Spain is probably no different from other foreign countries where there are unique laws and things are done in ways that are unlike the ways they are done at home. This certainly applies to real estate transactions.
There are two deeds for a property in Spain. They are called Escrituras and one is for the building and one is for the plot of land on which it stands. It is important that your escrituras are properly registered and that you have an official receipt to prove this. There have been cases where people have their escrituras but they were never registered and someone else can claim, sell or mortgage your property without your knowledge.
You must also ensure that the tax office has your name and not that of the former owner in their records. This didn’t happen in our case and it took years and substantial fees to have a lawyer make the corrections.
There are also different property taxes you must pay. We discovered that we hadn’t been paying one of these when they wanted to sell our property for back taxes. When I pointed out that they had never sent us a bill, their response was that it was not their responsibility to do this. Only in Spain!
Selling a property is another matter entirely and it is far more complex and confusing than it would be at home. To begin with real estate agents are often unlicensed and unregulated. There is no government oversight or control. Hence there is no regulation and no standards for commissions, fees or services or closing costs. There are taxes to be withheld, and more forms, letters and documents to be acquired than you can imagine. All properties need an official energy certificate in order to be sold. Some real estate agents take care of these matters for you. Some do not.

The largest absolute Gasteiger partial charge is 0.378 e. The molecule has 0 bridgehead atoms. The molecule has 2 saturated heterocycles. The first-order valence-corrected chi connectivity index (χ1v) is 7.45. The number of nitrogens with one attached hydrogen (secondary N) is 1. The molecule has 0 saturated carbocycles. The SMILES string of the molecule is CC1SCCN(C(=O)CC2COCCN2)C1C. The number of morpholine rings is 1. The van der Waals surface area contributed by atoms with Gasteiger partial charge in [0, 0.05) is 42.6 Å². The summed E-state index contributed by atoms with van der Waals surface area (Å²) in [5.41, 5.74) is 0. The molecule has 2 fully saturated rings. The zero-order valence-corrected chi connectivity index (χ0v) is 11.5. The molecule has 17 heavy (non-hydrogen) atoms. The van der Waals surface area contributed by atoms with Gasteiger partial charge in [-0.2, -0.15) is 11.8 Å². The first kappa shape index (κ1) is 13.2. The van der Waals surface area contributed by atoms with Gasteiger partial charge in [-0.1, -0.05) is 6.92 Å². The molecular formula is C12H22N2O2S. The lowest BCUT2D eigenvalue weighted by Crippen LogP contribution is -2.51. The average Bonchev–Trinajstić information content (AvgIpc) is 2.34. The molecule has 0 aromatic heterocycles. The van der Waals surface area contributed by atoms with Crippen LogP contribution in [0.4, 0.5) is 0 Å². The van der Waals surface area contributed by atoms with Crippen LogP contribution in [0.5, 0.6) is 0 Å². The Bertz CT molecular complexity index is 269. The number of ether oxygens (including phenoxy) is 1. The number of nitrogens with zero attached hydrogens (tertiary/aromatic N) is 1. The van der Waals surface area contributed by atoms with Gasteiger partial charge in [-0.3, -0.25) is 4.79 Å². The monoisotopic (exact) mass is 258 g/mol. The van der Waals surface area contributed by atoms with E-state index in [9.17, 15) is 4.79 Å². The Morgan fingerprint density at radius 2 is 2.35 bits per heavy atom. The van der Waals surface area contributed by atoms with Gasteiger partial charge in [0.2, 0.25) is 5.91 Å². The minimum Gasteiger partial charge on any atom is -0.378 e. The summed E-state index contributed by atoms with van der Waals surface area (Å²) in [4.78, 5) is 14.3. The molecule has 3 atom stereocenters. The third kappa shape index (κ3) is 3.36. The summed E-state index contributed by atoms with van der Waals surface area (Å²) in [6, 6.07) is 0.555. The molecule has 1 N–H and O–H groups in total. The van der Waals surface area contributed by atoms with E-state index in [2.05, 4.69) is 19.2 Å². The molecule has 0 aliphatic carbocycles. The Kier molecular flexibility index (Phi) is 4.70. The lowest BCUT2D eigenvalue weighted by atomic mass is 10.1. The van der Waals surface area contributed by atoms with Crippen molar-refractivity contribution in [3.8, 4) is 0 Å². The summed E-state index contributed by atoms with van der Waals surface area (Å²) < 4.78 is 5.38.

Most agents are honest and reliable. Others are neither. We heard about one agent who would list your property at a high price but would seldom show it or would show it to people who were completely uninterested in the property. Eventually the agent would claim that the property was too difficult to sell and would suggest a very, very low price. Then a friend or relative of the agent would buy the property.
There is no Multiple Listing Service in Spain and it is not unusual for a property to be listed with several agencies at difference prices. It seems that there is widespread confusion about the correct size of lots. We had several official documents concerning the size of our plot and all of them were different. Apparently this is not uncommon
Two other issues for buyers or sellers involve inheritance taxes and renting your property. Under Spanish law you must leave your property to your children but the inheritance taxes vary depending on where your property is located. It is cheaper to die in Madrid than in Andalucía. There is no inheritance tax in Madrid but the tax in Andalucía is 62%.
The Spanish government is trying to control holiday rentals. If you rent your property you must obtain a rental license. This can be costly and may involve certain changes to your property. In addition you will have to collect passports, charge a tax on the rental fee and submit and report this to the government. Failure to do any of these things can result in significant fines. On the other hand many Spanish owners who disagree with these regulations simply refuse to comply. This is the Spanish way. In addition in some areas such as Barcelona, the government will no longer issue more licenses.
Anyone buying, selling or renting in Spain should obtain sound legal advice before doing anything.